Monthly Archives: November 2009

Happy Thanksgiving

In lieu of this week’s blog post, I want to wish everyone a Happy Thanksgiving.

While it has been a tough business year I am sure you will agree there is much in which to be thankful.

Look for a new post next week.

Best,

– Andy

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The Elevator Pitch Revisited

The past few weeks I have been involved in many conversations regarding the perfect elevator pitch.  In each conversation I’ve challenged people to evolve their idea of an elevator pitch to fit in with today’s technology.  This requires keeping their pitch to 140 characters required by Twitter or the 70 characters allowed by Google AdWords.

To that end I am reposting this blog entry from January of this year.

about_logoGoogle AdWords are those “sponsored links” in the right hand column on any Google search results page.  While we’ll discuss these further another time, these are cost per click ads that are placed by a company to get your attention based on your search terms.

When using Google AdWords as a marketing tool, the challenge is communicating your point of difference in 70 characters (including spaces).  This limited amount of space also needs to motivate the audience to take action.  Just like your elevator pitch.  This got me thinking- are Google AdWords this generation’s version of the elevator pitch?

Could you differentiate your company in 70 characters?    It’s not easy.  Luckily for me it only required a 35% reduction in characters bringing my AdWords pitch to “We increase your marketing return without increasing your investment”.

There is a sales adage that says know when to stop talking.  That same advice can be said about your AdWords pitch.  Make it relevant, distinct, motivating and to the point – 70 characters will force you to do just that.  Then once you’ve said your pitch, let your audience strike up the conversation to find out more.  If they don’t want to learn more then maybe your pitch isn’t as strong as it needs to be.

If it isn’t please refer to our previous entries – Perfecting Your Elevator Pitch and Who’s On First?

So see if you can get your AdWords pitch down to 70 characters.  Doing so is just another way to market smarter.

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Filed under Brand Position, Elevator Pitch

Measuring The Impact of Social Media

image.axdThe attraction of social media is based on its ability to reach an audience with few out of pocket costs.  However, social media does require a financial investment through an employee’s hours and opportunity costs.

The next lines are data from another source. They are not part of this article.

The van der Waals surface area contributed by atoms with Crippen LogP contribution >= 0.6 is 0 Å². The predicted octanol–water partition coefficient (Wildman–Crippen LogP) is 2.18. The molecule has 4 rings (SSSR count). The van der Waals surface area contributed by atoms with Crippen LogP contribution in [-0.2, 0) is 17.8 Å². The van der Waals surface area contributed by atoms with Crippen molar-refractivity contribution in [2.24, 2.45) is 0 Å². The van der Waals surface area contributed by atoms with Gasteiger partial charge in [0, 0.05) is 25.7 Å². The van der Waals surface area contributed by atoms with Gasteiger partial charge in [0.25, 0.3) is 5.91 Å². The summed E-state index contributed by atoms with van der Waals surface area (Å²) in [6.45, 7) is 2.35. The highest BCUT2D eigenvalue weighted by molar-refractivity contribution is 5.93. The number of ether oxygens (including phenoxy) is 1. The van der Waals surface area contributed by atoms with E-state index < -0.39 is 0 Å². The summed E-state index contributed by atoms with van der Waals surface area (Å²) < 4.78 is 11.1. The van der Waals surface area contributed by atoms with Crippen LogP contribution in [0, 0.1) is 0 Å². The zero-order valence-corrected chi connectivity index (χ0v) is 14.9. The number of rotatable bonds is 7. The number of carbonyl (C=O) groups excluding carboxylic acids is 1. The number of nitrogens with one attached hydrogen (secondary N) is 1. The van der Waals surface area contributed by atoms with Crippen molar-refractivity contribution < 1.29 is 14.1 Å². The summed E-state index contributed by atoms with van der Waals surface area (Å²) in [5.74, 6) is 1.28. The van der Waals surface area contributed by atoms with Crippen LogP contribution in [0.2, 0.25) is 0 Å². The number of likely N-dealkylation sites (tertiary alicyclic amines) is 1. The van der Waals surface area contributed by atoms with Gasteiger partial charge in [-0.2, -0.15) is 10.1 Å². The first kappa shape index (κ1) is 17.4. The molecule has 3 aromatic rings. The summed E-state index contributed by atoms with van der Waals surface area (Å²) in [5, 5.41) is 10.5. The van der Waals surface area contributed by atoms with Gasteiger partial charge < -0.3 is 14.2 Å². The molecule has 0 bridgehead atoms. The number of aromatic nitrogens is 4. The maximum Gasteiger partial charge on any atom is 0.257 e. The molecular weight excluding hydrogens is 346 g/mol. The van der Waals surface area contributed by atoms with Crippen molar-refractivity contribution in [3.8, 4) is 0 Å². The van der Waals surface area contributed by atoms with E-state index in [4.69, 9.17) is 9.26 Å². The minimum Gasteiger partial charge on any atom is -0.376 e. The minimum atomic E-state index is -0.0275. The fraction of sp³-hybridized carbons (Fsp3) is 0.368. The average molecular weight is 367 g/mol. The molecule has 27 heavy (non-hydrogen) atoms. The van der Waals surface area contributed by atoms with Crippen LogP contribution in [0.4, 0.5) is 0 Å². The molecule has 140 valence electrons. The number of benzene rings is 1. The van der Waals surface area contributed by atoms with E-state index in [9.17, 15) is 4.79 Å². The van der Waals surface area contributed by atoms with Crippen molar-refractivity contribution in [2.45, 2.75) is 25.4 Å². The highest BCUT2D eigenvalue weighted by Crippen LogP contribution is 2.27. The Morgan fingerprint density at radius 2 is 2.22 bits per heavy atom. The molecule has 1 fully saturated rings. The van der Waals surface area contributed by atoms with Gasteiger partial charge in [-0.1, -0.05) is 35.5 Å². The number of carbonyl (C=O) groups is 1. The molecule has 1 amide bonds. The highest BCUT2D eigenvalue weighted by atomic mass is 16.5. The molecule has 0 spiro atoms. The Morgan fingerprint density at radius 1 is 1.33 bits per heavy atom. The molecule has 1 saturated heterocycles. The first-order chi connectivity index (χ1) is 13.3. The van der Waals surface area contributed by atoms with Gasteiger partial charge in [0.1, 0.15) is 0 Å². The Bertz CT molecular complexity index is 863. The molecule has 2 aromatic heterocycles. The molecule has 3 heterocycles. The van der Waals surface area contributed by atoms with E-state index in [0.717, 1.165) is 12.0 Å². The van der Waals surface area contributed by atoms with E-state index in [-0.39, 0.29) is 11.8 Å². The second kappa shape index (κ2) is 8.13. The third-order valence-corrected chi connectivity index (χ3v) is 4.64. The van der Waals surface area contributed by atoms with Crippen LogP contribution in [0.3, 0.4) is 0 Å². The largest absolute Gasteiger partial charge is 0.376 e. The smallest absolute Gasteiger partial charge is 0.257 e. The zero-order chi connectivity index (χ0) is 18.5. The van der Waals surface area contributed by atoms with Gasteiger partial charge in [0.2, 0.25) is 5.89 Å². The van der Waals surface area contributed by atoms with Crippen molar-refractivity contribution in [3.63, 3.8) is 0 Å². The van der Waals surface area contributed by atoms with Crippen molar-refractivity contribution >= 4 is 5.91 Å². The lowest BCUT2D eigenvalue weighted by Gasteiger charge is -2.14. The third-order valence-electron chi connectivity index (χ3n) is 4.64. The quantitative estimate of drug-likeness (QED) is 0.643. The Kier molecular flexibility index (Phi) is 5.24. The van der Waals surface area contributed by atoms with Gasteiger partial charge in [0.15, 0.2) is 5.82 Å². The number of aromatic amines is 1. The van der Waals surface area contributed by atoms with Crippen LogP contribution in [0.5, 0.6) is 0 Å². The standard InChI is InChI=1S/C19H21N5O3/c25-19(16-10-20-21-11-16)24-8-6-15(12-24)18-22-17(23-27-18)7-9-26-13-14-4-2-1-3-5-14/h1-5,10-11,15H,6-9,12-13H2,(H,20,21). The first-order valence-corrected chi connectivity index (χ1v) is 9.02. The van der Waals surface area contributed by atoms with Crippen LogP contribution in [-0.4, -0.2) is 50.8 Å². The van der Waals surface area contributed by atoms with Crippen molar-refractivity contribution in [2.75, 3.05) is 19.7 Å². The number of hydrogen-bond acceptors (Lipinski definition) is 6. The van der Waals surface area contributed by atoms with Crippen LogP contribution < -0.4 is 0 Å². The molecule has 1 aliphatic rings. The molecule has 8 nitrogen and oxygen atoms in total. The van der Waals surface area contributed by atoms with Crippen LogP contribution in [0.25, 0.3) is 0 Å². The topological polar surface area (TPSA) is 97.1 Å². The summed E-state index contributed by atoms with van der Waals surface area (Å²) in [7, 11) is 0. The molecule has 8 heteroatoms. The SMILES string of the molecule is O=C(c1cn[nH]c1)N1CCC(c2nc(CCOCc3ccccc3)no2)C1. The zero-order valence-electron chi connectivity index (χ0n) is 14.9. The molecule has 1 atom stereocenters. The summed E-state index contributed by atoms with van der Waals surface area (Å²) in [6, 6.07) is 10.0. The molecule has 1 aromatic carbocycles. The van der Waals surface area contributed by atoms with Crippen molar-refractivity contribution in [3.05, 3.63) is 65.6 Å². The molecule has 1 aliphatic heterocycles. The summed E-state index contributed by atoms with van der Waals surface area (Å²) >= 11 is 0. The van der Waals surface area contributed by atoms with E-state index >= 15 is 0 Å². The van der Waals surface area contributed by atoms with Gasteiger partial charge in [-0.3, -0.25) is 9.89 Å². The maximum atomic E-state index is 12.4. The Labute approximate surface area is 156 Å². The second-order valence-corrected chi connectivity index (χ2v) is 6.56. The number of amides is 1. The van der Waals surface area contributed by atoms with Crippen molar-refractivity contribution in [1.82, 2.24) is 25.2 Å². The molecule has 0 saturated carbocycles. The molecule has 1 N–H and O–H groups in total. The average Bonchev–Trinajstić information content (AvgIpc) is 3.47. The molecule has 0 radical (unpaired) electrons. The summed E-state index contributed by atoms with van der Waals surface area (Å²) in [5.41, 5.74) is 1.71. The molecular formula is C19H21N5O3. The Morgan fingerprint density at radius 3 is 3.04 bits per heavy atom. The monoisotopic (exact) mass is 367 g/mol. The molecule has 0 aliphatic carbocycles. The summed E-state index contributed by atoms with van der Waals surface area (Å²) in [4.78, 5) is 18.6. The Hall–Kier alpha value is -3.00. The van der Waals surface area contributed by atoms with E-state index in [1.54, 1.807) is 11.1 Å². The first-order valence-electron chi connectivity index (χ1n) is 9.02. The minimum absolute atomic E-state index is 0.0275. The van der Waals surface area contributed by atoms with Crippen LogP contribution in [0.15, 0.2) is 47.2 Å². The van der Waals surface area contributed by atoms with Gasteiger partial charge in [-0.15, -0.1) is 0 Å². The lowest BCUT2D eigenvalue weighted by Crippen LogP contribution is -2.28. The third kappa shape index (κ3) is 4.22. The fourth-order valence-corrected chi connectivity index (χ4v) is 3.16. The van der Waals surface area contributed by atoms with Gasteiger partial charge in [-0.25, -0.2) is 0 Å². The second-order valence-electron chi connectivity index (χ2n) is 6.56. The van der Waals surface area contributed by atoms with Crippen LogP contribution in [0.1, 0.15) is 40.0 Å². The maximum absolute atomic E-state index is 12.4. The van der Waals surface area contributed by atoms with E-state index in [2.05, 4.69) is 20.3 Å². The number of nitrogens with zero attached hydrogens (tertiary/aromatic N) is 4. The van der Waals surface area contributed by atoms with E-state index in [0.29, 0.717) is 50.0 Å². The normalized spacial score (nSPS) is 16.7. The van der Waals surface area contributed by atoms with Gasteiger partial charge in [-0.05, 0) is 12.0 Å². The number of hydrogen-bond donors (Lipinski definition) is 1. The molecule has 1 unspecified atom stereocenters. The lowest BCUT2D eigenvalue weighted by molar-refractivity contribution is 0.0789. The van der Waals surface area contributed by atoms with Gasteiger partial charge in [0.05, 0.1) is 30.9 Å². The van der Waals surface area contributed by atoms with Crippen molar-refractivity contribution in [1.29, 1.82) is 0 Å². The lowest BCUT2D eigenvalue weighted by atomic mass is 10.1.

As a result, companies need to know how their social media efforts are making an impact on their business.

Part of that impact should be measured by social media activity that was generated by consumers, not your marketing department.  By measuring consumer comments regarding your company, you get a good sense about their interest in your brand – good or bad.

Two new tools can help measure this activity:

BackType lets you monitor what people are saying about your company or your competitors.  Its trend section is under development but will allow you to trend activity.

Addictomatic creates a dashboard of things like flickr, digg, twitter, youtube, blogs and other tools to give you a current picture of what is being said about your brand.

The benefit of social media is bringing you closer to your consumer by understanding what they are saying about you.

BackType and Addictomatic are two tools that help make that goal easier.

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Filed under Marketing ROI, Social Marketing

The Importance of Timing

Calendar_2007_SmNovember 1, 2009

I went out to get my Sunday paper (yes, I still read the paper) to find it polybagged in an advertisement for Snickers. The bag included a coupon for a bag of Snickers’ Minis.

Does anyone else find it odd that I received a coupon for snack-sized Snickers the morning after my children are waking-up from their Halloween-induced coma?

Return on investment is crucial for your marketing efforts, but some things are out of your control – like natural disasters or a surprise launch of a competitive product at the same time as yours.  However, there are some things you can control –  like timing.

A few years back I participated in Bzz Agent’s word-of-mouth marketing program where they were getting people to try Hershey’s new Take 5 chocolate candy bar.  The problem was they sent me the product in July in Georgia.  The melted glop that remained was not very appetizing.

When I brought this to Bzz Agent’s attention, they stated they had received similar complaints and would rectify the situation.  They did resend the bars – in August.

I can’t imagine Hershey’s received the return they had hoped for based on poor timing on behalf of them and BzzAgent.

Just last month, Toronto’s subway newspaper, the Metro, began running ads promoting their mobile website, suggesting that the website was so riveting it might cause car accidents. Their timing, however, was lousy, since the Toronto government had just passed legislation making it illegal to drive and use a cell phone at the same time.

There are many things not in your control when marketing, but to ensure the best possible return on investment make sure you control what you can.

Do you have any marketing disaster stories caused by poor timing?  Let us know.

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